iPhoto is a good thing. Pre-installed on every new computer cranked out by Cupertino, millions of Mac users have come to rely upon the application's user-friendly functionality to collect, edit and share their photos, as these are all tasks that iPhoto does very well.
That said, I think we can agree that the software flounders in a sea of fail when it comes to finding and deleting duplicate photos that--by way of editing or import--have found their way into your photo collection. Sure, you could root through your iPhoto collection and delete each and everyone of the duplicates you stumble across manually, but if you're anything like us, you've got so many photos crammed into your Mac that the thought of doing is daunting, to say the least. Fortunately, there's a far easier way to rid your iPhoto collection of those darned duplicates.
Hey, hep cat! In case you haven’t heard, vintage is here in a big way -- as in vintage photography, groovy dudes, iPhone (or iPod touch) style. If you crave the ability to make your expensive iOS device take pictures like a classic Polaroid (or other vintage gear), read on.
If you happen to be in the Indianapolis area between now and the end of the year, you might want to stop by the Renaissance Fine Art & Design Gallery -- they’re featuring an exhibition of rock ’n roll photographer Harry Sandler’s images, which were all captured using the iPhone 4.
There's that old saying, "a picture's worth a thousand words." With that, Steve Jobs is certainly no exception. We were able to come across a photo shoot of Steve from awhile back, that offers a candid glimpse of the human side of the man whose eyes clearly show he's already thinking of the next "one more thing…"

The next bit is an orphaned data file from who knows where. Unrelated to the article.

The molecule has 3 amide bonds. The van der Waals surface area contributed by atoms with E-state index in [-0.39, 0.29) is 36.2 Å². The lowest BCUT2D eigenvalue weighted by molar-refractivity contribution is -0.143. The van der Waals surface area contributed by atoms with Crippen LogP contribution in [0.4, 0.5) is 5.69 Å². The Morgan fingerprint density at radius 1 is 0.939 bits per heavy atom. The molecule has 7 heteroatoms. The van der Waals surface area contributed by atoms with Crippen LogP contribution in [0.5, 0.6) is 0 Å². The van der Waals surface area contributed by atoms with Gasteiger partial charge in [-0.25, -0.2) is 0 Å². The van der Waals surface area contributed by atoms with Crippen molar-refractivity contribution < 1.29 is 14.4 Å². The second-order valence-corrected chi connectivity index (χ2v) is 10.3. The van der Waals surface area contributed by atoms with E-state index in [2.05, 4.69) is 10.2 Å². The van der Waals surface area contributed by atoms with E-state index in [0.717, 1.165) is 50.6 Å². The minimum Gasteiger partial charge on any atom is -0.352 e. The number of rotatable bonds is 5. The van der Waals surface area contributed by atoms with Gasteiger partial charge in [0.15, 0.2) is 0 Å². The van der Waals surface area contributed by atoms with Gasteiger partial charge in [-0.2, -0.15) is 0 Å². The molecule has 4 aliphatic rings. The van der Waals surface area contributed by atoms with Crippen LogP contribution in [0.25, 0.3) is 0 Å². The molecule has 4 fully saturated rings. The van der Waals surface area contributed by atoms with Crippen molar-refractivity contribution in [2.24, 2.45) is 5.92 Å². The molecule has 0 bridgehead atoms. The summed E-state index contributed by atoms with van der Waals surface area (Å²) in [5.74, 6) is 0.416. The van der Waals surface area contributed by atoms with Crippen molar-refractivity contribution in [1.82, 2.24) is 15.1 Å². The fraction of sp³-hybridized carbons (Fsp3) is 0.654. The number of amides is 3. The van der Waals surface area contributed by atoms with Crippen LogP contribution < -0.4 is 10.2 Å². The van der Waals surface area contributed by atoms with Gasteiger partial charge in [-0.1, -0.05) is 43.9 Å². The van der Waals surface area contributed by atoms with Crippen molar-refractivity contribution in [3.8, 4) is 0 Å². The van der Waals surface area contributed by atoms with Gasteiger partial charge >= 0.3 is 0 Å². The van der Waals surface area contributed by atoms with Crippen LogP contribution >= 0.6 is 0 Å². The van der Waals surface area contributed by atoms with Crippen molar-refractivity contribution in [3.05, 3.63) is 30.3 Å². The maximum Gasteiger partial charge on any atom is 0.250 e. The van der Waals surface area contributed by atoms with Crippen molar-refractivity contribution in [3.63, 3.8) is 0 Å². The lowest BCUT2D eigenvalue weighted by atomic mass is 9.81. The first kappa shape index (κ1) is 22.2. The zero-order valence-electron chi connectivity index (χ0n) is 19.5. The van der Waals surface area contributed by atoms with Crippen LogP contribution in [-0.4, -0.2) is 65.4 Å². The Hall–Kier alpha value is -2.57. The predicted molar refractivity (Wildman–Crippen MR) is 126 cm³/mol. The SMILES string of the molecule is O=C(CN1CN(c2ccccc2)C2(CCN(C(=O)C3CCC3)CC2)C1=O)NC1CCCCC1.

If you use the iPhone camera at all, you know tapping the screen to take a picture can be a royal pain, especially if you're trying to take a self-portrait. The iPhone 4's front facing camera doesn't make things that much better, since photos are lower resolution. And really, tapping the touch screen to capture is just not very ergonomic. Well, against Apple's better judgement, TapTapTap's Camera+ app provides us with a solution.
Adobe has posted two new release candidates, Lightroom 3.2 and Camera Raw 6.2
Lightroom 3.2 adds the abilities to publish photos directly to Facebook. It also supports a few more cameras, including the Casio EXILIM EX-FH100; the Panasonic DMC-FZ100, DMC FZ40/FZ45, and DMC-LX5; the Samsung NX10 and TL500/EX1; and finally, Sony's A290, A390, NEX-3 and NEX-5.
Every Mac OS X update we get a new cat--cheetah, puma, jaguar, tiger, panther, leopard, and now snow leopard. Most of us take these cats for granted, not thinking about the photographic skill that goes into capturing them. Well, National Geographic sheds some light on capturing the elusive snow leopard in their picture show for today.
You’re probably wondering what the photo above has to do with MacLife.com, right? Would you believe us if we told you it was shot with an iPhone? And we’re not talking about the latest and greatest iPhone 4, but last year’s iPhone 3GS! If you still don’t believe, then read on, because we have the video to prove it.
Tilt-shift photography produces images that have a very sharp focus but also have a very shallow depth of field, making the landscape, buildings, and figures in the photo look like toy representations of their actual-size counterparts. To shoot genuine tilt-shift photos, you need a small- or medium-format camera with special lenses, and the image composition requires precise rotation of the lens parallel to the image plane and a proper orientation of the plane of focus--in other words, you need to be a professional photographer with some pretty pricey equipment.
Fortunately, it’s still possible for novice photographers to emulate this look on the cheap thanks to Photoshop. With the right source photo and the application of a few filters, you’ll be able to simulate the tilt-shift look, making cars look like Micro Machines and houses look like miniature-scale models made out of cardboard and toothpicks.